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Scholar: Why Is Israel Targeting the Families of Those It Already Killed?

Jehad Abusalim, friend of late Palestinian poet Refaat Alareer, discusses the deaths of Alareer’s daughter and grandson.

An Israeli airstrike in Gaza City on Friday killed the eldest daughter and the infant grandson of the prominent Palestinian poet and past Democracy Now! guest Refaat Alareer, who himself was killed in an Israeli airstrike in December. Shaima Refaat Alareer was killed along with her husband and 2-month-old son while sheltering in the building of international relief charity Global Communities. Shaima had recently lamented on Facebook that her father never got to meet his grandson, writing, “I never imagined that I would lose you early even before you see him.” “Why is the state of Israel and its military targeting the families and relatives of those it has already assassinated and murdered?” asks Jehad Abusalim, a scholar, policy analyst and friend of Refaat Alareer and his family. “Israel seeks to eradicate, to destroy the social environment that fosters resistance and defiance. This environment produced figures like Refaat.”

TRANSCRIPT

This is a rush transcript. Copy may not be in its final form.

AMY GOODMAN: This is Democracy Now!, democracynow.org. I’m Amy Goodman.

We end today’s show with the tragic news that an Israeli airstrike in Gaza City Friday killed the eldest daughter and baby grandson of the prominent Palestinian poet and past Democracy Now! guest Refaat Alareer, who himself was killed in an Israeli airstrike in December.

Shaima Refaat Alareer was killed Friday along with her husband and 2-month-old son. She was a renowned illustrator in Gaza. She recently wrote a message on Facebook addressed to her late father that said, quote, “I have a beautiful news for you, I wish I could convey it to you while you are in front of me, I present to you your first grandchild. Do you know, my father, that you have become a grandfather? This is your grandson Abd al-Rahman whom I have long imagined you carrying, but I never imagined that I would lose you early even before you see him,” she wrote.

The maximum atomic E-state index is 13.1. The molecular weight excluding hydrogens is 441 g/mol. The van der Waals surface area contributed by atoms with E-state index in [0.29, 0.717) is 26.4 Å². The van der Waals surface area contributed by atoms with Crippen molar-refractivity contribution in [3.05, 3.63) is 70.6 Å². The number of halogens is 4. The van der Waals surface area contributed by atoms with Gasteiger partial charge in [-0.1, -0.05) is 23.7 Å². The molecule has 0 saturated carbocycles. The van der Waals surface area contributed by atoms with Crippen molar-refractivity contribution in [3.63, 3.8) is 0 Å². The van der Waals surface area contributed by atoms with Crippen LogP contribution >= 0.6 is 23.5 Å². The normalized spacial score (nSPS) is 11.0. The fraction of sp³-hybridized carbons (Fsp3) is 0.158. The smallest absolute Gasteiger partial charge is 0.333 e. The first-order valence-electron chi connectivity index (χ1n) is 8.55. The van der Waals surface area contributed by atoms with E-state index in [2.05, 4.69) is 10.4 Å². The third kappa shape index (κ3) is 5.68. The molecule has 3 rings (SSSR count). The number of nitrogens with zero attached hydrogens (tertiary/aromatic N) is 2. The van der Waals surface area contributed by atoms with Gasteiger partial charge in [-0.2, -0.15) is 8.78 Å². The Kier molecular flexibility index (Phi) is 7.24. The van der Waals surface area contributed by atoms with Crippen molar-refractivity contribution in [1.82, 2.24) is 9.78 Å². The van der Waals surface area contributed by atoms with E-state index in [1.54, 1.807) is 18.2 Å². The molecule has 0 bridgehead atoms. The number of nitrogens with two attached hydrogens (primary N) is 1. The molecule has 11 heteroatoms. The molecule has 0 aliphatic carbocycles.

The website Electronic Intifada reports Shaima Refaat Alareer and her family were killed while sheltering in the building of Global Communities, an international relief charity.

For more, we’re joined in Washington, D.C., by Jehad Abusalim, a scholar and policy analyst from Gaza, executive director of the Jerusalem Fund. He was a friend of Refaat Alareer and is the editor of Light in Gaza: Writings Born of Fire.

Jehad, welcome back to Democracy Now! We only have a few minutes, but can you talk about this latest news, the death of Refaat Alareer’s eldest daughter, Shaima?

JEHAD ABUSALIM: Thank you for having me.

On April 26, Israel bombed the building where Shaima Refaat Alareer, her husband Muhammad Abd al-Aziz Siyam and their newborn baby, Abd al-Rahman, were sheltering in the Rimal neighborhood at the heart of Gaza City. This, of course, was a tragic loss for Refaat’s family and friends and those who love him, including, of course, his wife and children. Shaima was Refaat’s eldest daughter. She was deeply beloved by her father. And it was a tragedy.